Restaurants & Bars

BUZZY'S - the true story

Buzzy2 | Aug 10, 200606:38 PM     3

This is in response to the topic started by Polecat recently that has been closed to new replies.

I bought Buzzy's in the late 1990's after it had gone into bankruptcy. It had opened in the '60's, and I had been an infrequent but consistent customer for a decade or more.

We did some research, and we found that the site had been a parking lot in the 50's, which was probably the last business on that property prior to the creation of Buzzy's.

Prior to the reopening, I contacted the original owner and managed to get him to visit the restaurant. His stories, whether true or false, were great. I can only relate some of them here, but he had dozens of them. I remember his mentioning that Buzzy's food was frequently thrown over the wall of the jail, but I can't recall if he said that it was only coming from Buzzy's side or if it was also being returned by disappointed inmates.

Apparently he grew up in the Boston area. He told me that he earned the nickname Buzzy as a young child because he was always buzzing around the house with unlimited energy.

He opened the restaurant in the 60's and kept it, I believe, until the end of the 70's or the early 80's. Jay Leno, who to this day still mentions Buzzy's from time to time, used to go there after work in the Combat Zone, as did a lot of radio and TV personalities, restaurant and bar employees, and a myriad of colorful personalities. Late on a Friday or Saturday night, there was always a huge crowd of people socializing outside of Buzzy's. I even heard about couples meeting there and eventually getting married (someplace else.)

Buzzy sold the restaurant during a strong real estate market and retired to Hawaii. The buyer had recently come to America with enough money to invest in real estate and businesses. Some of the most popular items on the menu, such as the knishes, were the old family recipe of the woman that worked there, possibly the owner's wife. I was told that when the real estate market slowed, he lost a lot of money and eventually was unable to pay taxes on the business. That was when it was closed down, perhaps in 1996.

Buzzy's was auctioned by the government to pay back taxes, which is when I picked it up.

I had lived in Boston all my life, and I was familiar with Buzzy's and partial to our Boston variety of Roast Beef sandwiches. I noticed that it was closed when I drove by one day and saw the bankruptcy sign, so I decided to see if I could purchase it. I wanted to save it from the bulldozer. As it turned out, about a year later, I found that I was the high bidder at the bankruptcy auction.

When we first set foot in the building, the condition was not only poor, but probably dangerous. Thankfully the CDC didn't come by or they might have forced me to torch the place. We hired a demolition company to remove all of the old and rotting equipment and material. They refused to enter the building until we had it disinfected by steam cleaners. It really was that bad!

As it turned out, we had to completely replace almost all of the building. I wanted to maintain the look of the place, so everything had to be rebuilt with the old image in mind. We even added an indoor, heated seating section in the same style. I remembered standing in line on cold winter nights waiting for my food and I wanted to make life a bit easier for our new customers.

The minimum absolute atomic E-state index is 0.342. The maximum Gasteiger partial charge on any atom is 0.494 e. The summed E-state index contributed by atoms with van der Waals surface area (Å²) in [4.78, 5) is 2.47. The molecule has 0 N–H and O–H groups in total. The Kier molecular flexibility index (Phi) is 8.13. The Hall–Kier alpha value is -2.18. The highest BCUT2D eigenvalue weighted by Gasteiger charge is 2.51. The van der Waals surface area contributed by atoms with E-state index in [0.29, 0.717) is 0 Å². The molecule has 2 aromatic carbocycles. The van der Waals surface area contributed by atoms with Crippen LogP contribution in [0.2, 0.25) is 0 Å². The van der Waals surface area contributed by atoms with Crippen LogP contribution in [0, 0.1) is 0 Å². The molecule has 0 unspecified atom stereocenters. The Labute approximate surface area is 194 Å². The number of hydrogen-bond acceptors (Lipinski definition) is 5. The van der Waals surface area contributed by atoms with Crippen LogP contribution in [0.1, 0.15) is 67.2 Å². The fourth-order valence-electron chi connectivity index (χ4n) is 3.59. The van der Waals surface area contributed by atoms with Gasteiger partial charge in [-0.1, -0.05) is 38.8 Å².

When it was done, it looked great. The kitchen was brand new, but the building itself was retro. Where we were missing peeling paint and holes in the walls we painted them in. I loved the old image, but I also wanted to keep the Health Department from closing us down.

Being a foodie, I insisted that all of our major menu items be cooked fresh. We cooked our roast beef ourselves. The same with the turkey. We made our onion rings and French fries fresh, and spent months perfecting the techniques. I have to admit that to me, these were the best French fries and onion rings around. We took the extra time to double cook the fries the way the best European fries (frites) are made. Everything was more expensive and slower that way, especially when compared to the common frozen product found elsewhere, but this was about quality for me. In addition, I wanted Buzzy's to be open 24 hours a day.

Eventually we opened a second restaurant in Central Square, Cambridge.

Not being a restauranteur, I'm afraid that I depended on others to run the business. My expertise was in technology and computing. In retrospect, I would tell anyone that wants to own a sandwich joint to avoid it unless they are willing to put in the time. We also found ourselves confronted by regulations that made it difficult if not impossible to sell warm rare roast beef.

MGH eventually made me an offer that I couldn't refuse, and they are in the process of finishing the development of their new campus. As I understand it, the land that Buzzy's was on will be the entryway to their new buildings, including a hotel that is being built using the old City Jail as the lobby.

I would like to see Buzzy's resurrected again by those that are qualified to run a successful restaurant. I approached Aramark, the company that runs the concessions at Fenway Park, because it seems as if Buzzy's would be perfect there. They never returned my calls. Perhaps Buzzy's will return to Boston, but if so, it will need a better manager than myself.

Polecat - you mentioned retiring in Florida. As I explained, Buzzy retired to Hawaii. I spend a lot of my time in MA and FL.

I hope that this answers a lot of your questions.

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